Just a few weeks after being installed as Barbados’ first Prime Minister in late 1961, Errol Barrow and his Democratic Labour Party (DLP) government issued a decree providing free secondary education.
Current PM, Freundel Stuart, who was just 10 years old at the time, was one of many Barbadians to benefit from that declaration. Employed as a maid on a rural plantation earning $5 a week, his mom had to fork out $24 for him to attend Christ Church Foundation School.
In the feature address at the DLP Barbados (Canada) fifth annual anniversary last Saturday night in Scarborough, Stuart said Barrow’s first act as PM brought relief to many struggling Barbadian families.
“You could well imagine the contours of relief that took shape across my mother’s face and those of scores of fathers and mothers across Barbados when the announcement went out that fee-paying was abolished,” he said.
“The bastilles of privilege in education in Barbados were smashed by that initiative and young men and women from some of the humblest homes in Barbados could look forward to starting and ending their education without the burden of having to pay school fees…That transformed Barbados because it was a single investment in the human capital of Barbados that readied the country for all of the development that we have seen since.”
Under Barrow’s astute leadership, Barbados achieved several significant social reforms and national advances.
“Whether you are talking about women, workers, children and the country itself, the fingerprints of Errol Barrow and the Democratic Labour Party can be found all across the 166 square miles we call Barbados,” Stuart said. “We are inspired by the quality of his work, by the vigour of his commitment and by the clarity of his purpose…His leadership touched and transformed Barbados in ways unprecedented. He has left a legacy upon which those who have succeeded him should want to build…When I look back at his leadership in Barbados and in the Caribbean, I treat that as a beginning of which I am permitted to be in the continuation.”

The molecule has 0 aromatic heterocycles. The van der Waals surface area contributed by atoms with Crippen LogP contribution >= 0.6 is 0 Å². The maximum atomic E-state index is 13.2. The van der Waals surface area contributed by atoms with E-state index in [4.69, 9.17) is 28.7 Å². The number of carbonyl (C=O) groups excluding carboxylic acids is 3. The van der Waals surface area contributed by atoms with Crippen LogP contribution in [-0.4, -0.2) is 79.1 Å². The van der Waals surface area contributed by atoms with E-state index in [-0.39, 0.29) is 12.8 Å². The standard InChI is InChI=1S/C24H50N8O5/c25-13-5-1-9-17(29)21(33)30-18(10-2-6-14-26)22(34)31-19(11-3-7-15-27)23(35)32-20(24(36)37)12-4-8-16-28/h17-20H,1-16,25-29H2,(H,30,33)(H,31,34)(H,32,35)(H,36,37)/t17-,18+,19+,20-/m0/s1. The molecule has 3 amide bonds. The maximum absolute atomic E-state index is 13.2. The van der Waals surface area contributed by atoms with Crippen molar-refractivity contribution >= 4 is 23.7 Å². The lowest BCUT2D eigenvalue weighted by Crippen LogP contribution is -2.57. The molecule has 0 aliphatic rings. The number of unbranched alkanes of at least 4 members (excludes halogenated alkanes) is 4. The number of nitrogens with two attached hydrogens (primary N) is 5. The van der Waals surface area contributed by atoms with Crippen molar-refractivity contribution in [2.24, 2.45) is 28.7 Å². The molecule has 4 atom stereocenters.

Stuart, who was sworn in as Barbados’ seventh Prime Minister two years ago following the death of David Thompson, said the country is holding its own despite tough economic challenges.
“This is the most difficult period in the country’s history, but all politics is about making choices and all good politics is about making informed choices which we are doing,” said Stuart, a University of the West Indies Law graduate who is also Minister of Civil Service, National Security and Urban Development. “So far, we have managed to keep the country stable and we intend to continue in that direction while introducing those changes necessary to prepare Barbados for a grand take-off when this crisis comes to an end.”
Stuart said while his party welcomes financial contributions, nationals in Canada and the rest of the Diaspora can play their part without making any monetary donations.
“Every household in Barbados has a relative or friend that lives in the Diaspora,” he said. “All I want you to do is let them know how fortunate they are to be surviving as relatively comfortably as they are in spite of this horrible crisis that has bedeviled the world ever since the last quarter of 2007. Let them know that you live in larger, bigger and richer countries than Barbados and that the pressures are being felt in those countries and they have a lot to be thankful for. That will not cost you a cent to do.”
The annual DLP Barbados (Canada) event honours the memory of Barrow who co-founded the party, trained with the Royal Air Force in the Maritimes and was conferred with an honorary doctorate of Civil Law by McGill University in 1966, the same year he led his country to independence and became his country’s first prime minister. He died in 1987 at age 67.
Former consul general in Toronto Dr. Leroy McClean – a longstanding DLP member – and his wife attended the event. He returned to Barbados two months ago to become chief executive officer of the Barbados Investment and Development Corporation.
By RON FANFAIR